For as far back as there have been sports, there has been sports betting, in some share or form. In the United States, legal sports betting has largely existed exclusively within the borders of Nevada (save the random sports lottery cards available in a scant few other states). Nevada is, in fact, the only state that allows legal sports betting on individual sporting events.
The key word, of course, is "legal" because the underground sports books have existed since before the industrial revolution, and the internet has made illegal sports wagering far more prevalent, far more readily available, and some would argue far more acceptable and mainstream in 2017.
It's estimated that somewhere around $400 billion is wagered illegally underground and/or online on an annual basis in the United States, and it's the desire for access to that potentially taxable revenue stream that is ostensibly the driving force behind New Jersey governor Chris Christie's argument before the Supreme Court on Monday in the court case "Christie vs. the NCAA," in which Christie seeks to gain the allowance for states to decide their own laws on sports betting.
If Christie is able to win the case, it could have wide ranging sports betting ramifications that may extend as far as Texas, and "big picture" lawmaking ramifications that impact all 50 states. Here are the "need to know" elements of a court case that has intense focus from someone like, say, ME that writes a "Best Bets" column each week during the football season:
What exactly does the current law say about sports betting, and why can we only place legal sports bets in Nevada?
The framework for the current law was put in place back in 1992 and is called PASPA (Professional and Amateur Sports Betting Act of 1992), and stated that sports betting on individual sporting events would only be allowed in the state of Nevada (where it was already being conducted legally at the time) and protected sports lotteries in Delaware, Oregon, and Montana. Under PASPA, sports betting is considered illegal in all other states.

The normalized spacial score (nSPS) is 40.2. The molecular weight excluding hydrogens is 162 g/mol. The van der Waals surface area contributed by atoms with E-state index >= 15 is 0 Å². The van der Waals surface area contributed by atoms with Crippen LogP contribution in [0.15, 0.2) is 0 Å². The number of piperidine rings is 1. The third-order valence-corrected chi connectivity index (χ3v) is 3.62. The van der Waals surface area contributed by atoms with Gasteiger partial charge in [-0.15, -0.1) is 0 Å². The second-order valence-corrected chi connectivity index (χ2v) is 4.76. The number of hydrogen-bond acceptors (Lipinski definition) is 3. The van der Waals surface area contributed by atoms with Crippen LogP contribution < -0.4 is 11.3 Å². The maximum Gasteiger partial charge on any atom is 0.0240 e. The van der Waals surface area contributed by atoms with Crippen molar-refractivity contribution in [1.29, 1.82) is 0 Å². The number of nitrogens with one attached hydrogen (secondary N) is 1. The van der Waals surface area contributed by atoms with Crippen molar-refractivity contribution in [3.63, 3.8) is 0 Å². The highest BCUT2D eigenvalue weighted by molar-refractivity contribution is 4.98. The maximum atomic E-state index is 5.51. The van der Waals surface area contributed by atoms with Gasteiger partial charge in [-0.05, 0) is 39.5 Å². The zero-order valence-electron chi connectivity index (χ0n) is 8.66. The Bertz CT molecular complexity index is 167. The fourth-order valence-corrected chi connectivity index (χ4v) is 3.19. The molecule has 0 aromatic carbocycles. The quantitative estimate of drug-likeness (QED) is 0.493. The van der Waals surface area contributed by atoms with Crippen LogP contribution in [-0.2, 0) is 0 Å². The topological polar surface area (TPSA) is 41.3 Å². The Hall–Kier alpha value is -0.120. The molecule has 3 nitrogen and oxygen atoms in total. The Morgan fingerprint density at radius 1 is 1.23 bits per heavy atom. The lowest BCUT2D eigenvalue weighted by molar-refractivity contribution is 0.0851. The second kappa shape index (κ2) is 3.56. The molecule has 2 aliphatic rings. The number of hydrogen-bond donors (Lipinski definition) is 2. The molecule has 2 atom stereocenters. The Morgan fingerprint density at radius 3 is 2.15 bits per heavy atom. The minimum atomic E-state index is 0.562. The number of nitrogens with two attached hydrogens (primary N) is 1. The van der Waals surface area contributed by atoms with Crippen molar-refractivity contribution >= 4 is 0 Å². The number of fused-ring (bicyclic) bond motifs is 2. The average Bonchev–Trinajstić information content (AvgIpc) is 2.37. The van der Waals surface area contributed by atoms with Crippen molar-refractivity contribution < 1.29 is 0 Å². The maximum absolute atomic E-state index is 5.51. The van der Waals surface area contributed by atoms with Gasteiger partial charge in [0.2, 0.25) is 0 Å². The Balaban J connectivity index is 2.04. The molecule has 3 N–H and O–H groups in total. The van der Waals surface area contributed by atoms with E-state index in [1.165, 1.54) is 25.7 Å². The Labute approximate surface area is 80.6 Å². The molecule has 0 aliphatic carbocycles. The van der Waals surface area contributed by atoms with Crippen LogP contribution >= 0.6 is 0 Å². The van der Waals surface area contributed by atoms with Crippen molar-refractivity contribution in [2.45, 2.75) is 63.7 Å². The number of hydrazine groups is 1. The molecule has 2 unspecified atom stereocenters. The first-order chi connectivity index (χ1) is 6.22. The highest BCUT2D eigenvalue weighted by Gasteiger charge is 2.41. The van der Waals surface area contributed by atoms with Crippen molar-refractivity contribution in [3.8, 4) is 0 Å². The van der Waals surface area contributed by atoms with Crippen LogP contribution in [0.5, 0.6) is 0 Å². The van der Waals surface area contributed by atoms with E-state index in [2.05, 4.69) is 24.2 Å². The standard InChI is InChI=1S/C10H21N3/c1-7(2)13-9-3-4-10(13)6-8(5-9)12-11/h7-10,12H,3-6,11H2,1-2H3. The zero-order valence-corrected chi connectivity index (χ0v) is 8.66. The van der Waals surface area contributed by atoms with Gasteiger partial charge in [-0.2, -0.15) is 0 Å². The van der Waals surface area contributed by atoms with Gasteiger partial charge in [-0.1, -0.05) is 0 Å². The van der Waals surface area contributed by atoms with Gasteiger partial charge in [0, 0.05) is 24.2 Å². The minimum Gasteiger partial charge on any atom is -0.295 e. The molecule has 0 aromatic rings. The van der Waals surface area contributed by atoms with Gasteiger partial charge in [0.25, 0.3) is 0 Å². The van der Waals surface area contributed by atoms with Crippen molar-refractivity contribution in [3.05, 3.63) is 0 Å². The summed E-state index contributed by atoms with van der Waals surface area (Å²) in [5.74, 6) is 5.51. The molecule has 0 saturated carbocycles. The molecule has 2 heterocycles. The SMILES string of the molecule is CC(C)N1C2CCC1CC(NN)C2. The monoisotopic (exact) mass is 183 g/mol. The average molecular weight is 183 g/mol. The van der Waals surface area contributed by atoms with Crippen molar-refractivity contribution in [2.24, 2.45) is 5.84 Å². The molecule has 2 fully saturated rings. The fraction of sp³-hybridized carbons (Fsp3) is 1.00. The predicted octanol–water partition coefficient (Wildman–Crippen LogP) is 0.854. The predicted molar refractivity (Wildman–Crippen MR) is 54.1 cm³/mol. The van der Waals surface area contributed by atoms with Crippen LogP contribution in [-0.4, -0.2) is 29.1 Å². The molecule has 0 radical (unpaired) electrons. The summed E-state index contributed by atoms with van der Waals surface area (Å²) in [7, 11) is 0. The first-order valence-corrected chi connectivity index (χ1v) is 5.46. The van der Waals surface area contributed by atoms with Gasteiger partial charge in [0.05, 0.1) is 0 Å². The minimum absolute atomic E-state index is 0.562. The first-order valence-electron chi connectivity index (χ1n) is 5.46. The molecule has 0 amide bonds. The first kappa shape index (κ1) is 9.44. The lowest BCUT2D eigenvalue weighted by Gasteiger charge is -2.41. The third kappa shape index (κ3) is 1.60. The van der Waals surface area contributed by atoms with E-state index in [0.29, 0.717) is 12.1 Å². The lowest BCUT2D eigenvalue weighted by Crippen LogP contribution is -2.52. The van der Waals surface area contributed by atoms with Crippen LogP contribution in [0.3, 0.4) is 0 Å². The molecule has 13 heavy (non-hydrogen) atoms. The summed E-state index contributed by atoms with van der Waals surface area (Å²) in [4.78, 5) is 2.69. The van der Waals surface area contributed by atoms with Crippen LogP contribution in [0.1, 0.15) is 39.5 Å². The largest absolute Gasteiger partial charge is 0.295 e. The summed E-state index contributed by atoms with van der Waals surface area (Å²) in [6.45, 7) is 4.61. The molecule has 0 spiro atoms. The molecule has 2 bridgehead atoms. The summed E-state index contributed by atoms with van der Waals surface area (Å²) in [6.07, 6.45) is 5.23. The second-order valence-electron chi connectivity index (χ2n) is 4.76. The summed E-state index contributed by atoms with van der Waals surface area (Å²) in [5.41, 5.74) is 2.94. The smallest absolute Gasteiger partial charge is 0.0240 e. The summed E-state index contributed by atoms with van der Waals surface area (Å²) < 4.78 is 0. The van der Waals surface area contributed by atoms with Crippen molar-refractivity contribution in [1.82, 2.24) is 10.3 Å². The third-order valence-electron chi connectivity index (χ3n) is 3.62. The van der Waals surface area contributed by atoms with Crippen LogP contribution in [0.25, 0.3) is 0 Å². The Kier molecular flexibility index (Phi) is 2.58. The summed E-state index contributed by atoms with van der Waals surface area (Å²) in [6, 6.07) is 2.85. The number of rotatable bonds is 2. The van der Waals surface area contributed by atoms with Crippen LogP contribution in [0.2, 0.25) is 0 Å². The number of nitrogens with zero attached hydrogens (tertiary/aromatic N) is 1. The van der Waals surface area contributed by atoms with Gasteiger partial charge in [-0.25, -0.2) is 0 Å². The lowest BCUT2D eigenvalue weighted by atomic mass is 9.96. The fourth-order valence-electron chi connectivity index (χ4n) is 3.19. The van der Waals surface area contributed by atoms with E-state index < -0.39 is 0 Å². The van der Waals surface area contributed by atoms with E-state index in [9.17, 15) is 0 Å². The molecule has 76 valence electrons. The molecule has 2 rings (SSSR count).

What is Christie's argument?
Christie's argument is that PASPA is a direct infringement on states' rights to implement their own legal policies, that states should be allowed to determine on their own whether or not sports betting should be legal. This court case comes on the heels of two attempts by Christie to legalize sports betting in the state of New Jersey. In 2011, New Jersey voters approved a constitutional amendment to allow sports betting at racetracks and casinos, and in 2012, Christie signed off on the law to implement the change. However, the state was sued in court over the change in law, and it was squashed. Two years later, the state tried to repeal the ban on sports betting, which, in effect, led us to where we are currently, with the argument now escalating all the way up to the Supreme Court.
How do the sports leagues and the NCAA feel about Christie's argument?